Although FERC granted the Ormat companies waivers that would permit the facilities to remain QFs and qualify for most regulatory exemptions, it refused to waive Section 205 of the Federal Power Act, which requires the filing of rates, terms and conditions of service. QFs that are 20 MW or smaller are exempt from the requirements of Section 205. Generators that are not QFs need FERC authority, normally in the form of a market-based rate tariff, to make wholesale power sales. The Commission contrasted the lack of sophistication of the Ashland parties with Ormat’s experience in the energy industry. FERC also distinguished the nine-month noncompliance period in WM Renewable with the period of years that covered the noncompliance of some Ormat subsidiaries. Instead, FERC found the appropriate precedent in an earlier decision, LG&E-Westmoreland Southampton (Southampton),6 where it ordered refunds for a cogeneration facility that had failed to meet FERC operating standards for a period between 1991 and 1992.
Accordingly, FERC’s remedy for the Ormat companies’ noncompliance — the failure to file a notice of self-certification or a market-based rate filing — was to require refunds from the companies to the purchasers of power from these generating units equal to the time value of the revenues collected during the period of noncompliance (to account for the potential earning capacity of the money if it had not been collected), minus any variable costs, such as the cost of fuel or variable operation and maintenance expenses. Under FERC precedent, the “time value” of revenues is calculated by applying an interest rate specified in FERC regulations to the revenues received by the party required to make refunds.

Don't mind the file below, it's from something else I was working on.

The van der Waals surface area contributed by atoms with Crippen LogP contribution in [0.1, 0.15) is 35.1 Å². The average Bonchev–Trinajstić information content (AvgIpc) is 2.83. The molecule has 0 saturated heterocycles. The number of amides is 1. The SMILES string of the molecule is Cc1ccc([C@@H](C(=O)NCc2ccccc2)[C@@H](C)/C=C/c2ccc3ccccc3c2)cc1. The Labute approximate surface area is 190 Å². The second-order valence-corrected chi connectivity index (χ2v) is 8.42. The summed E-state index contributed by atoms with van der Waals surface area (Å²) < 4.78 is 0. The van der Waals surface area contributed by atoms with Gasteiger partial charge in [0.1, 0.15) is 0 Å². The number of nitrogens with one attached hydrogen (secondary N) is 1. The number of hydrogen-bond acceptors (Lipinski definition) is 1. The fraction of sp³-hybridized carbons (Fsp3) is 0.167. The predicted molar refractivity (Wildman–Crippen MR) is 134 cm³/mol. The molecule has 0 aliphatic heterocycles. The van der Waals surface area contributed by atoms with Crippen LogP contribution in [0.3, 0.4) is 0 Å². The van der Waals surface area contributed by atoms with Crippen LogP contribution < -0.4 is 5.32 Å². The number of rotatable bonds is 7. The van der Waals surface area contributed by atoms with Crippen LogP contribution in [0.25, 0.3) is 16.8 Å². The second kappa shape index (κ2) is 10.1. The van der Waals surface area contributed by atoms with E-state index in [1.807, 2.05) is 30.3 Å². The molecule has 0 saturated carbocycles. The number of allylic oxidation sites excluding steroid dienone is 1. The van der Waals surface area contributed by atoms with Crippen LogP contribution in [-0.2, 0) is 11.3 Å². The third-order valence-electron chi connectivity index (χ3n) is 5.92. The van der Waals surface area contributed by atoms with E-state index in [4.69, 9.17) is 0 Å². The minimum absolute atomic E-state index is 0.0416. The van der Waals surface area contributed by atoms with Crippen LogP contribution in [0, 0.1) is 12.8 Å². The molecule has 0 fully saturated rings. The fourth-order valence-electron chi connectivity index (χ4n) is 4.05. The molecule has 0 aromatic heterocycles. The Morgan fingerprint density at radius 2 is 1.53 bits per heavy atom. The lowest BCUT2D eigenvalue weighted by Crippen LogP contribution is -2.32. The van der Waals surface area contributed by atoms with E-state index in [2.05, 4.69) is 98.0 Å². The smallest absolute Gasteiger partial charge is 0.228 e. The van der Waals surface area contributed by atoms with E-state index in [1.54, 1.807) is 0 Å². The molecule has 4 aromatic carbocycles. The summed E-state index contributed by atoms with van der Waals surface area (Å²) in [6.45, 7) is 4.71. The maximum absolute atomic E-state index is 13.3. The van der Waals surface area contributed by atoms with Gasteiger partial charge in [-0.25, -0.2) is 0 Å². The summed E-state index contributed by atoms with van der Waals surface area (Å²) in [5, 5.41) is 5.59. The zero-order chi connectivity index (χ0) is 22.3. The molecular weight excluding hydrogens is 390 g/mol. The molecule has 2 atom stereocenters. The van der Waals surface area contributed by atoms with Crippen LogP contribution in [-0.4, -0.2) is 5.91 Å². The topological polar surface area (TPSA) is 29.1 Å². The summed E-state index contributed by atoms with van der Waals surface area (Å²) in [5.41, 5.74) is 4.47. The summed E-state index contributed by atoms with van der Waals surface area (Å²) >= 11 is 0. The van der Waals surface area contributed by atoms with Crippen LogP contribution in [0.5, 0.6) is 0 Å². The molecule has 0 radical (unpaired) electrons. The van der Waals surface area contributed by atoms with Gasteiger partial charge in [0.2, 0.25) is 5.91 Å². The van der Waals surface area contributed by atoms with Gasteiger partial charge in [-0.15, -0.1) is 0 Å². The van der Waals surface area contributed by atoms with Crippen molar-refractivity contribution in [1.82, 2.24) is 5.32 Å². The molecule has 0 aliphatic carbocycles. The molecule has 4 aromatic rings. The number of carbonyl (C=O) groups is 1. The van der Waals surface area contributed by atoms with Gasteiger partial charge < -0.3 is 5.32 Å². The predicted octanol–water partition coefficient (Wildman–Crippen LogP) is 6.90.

Denial of Rehearing
The Ormat companies requested rehearing. Among other arguments, they made an equitable argument that the refunds amounted to a $1.6 million expense on top of $1.4 million net loss the facilities had suffered during the period of noncompliance. They also argued that they had no opportunity to monitor the Commission proceedings that established the general QF certification requirement.
In the recent order on rehearing, FERC upheld its prior ruling. It rejected the claim that the refunds were excessive, suggesting that it could have ordered even higher refunds. FERC specifically noted that “[e]very person or entity appearing before the Commission ‘is held responsible for being familiar with the agency’s regulations,’” and that “‘[t]he principle that ignorance of the law is no defense applies whether the law be a statute or a duly promulgated and published regulation.’”
FERC’s order clarifies that it will treat a failure to comply with QF certification requirements just as it treats a failure to comply with the QF operational criteria. The Commission’s decision to announce the order at a public meeting, a forum often reserved for matters of particular importance, indicates that it intended to raise awareness of this compliance policy. Although FERC’s order did not specifically address failure to file for recertifications, it seems likely that the refund policy could apply to these instances of noncompliance as well. Companies that own, acquire or develop QFs should review the current circumstances and certification status of their facilities and adopt procedures to ensure timely compliance with certification or recertification requirements.